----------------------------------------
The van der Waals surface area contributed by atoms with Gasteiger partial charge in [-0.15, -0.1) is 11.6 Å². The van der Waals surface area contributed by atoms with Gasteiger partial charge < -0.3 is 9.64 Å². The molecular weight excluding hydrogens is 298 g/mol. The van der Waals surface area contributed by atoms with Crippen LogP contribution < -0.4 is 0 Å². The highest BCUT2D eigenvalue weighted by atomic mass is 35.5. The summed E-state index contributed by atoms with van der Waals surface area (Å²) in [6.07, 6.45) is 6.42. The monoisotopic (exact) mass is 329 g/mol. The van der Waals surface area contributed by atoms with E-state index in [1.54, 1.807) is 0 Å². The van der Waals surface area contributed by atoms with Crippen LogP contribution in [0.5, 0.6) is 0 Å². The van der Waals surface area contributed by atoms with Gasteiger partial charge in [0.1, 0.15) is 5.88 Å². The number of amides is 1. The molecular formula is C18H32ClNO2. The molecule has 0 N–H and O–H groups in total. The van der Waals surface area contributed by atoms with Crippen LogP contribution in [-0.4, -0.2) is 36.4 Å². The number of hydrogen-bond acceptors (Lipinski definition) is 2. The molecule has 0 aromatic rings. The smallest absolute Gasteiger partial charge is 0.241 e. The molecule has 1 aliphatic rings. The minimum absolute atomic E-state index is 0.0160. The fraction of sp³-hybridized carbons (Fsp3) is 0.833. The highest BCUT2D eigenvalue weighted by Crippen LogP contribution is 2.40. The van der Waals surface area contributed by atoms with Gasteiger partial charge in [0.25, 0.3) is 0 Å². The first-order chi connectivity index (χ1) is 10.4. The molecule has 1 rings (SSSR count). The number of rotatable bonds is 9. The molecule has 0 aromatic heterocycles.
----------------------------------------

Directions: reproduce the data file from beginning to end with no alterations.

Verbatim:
The van der Waals surface area contributed by atoms with Gasteiger partial charge in [-0.15, -0.1) is 11.6 Å². The van der Waals surface area contributed by atoms with Gasteiger partial charge < -0.3 is 9.64 Å². The molecular weight excluding hydrogens is 298 g/mol. The van der Waals surface area contributed by atoms with Crippen LogP contribution < -0.4 is 0 Å². The highest BCUT2D eigenvalue weighted by atomic mass is 35.5. The summed E-state index contributed by atoms with van der Waals surface area (Å²) in [6.07, 6.45) is 6.42. The monoisotopic (exact) mass is 329 g/mol. The van der Waals surface area contributed by atoms with E-state index in [1.54, 1.807) is 0 Å². The van der Waals surface area contributed by atoms with Crippen LogP contribution in [0.5, 0.6) is 0 Å². The van der Waals surface area contributed by atoms with Gasteiger partial charge in [0.1, 0.15) is 5.88 Å². The number of amides is 1. The molecular formula is C18H32ClNO2. The molecule has 0 N–H and O–H groups in total. The van der Waals surface area contributed by atoms with Crippen LogP contribution in [-0.4, -0.2) is 36.4 Å². The number of hydrogen-bond acceptors (Lipinski definition) is 2. The molecule has 0 aromatic rings. The smallest absolute Gasteiger partial charge is 0.241 e. The molecule has 1 aliphatic rings. The minimum absolute atomic E-state index is 0.0160. The fraction of sp³-hybridized carbons (Fsp3) is 0.833. The highest BCUT2D eigenvalue weighted by Crippen LogP contribution is 2.40. The van der Waals surface area contributed by atoms with Gasteiger partial charge in [0.25, 0.3) is 0 Å². The first-order chi connectivity index (χ1) is 10.4. The molecule has 1 rings (SSSR count). The number of rotatable bonds is 9. The molecule has 0 aromatic heterocycles.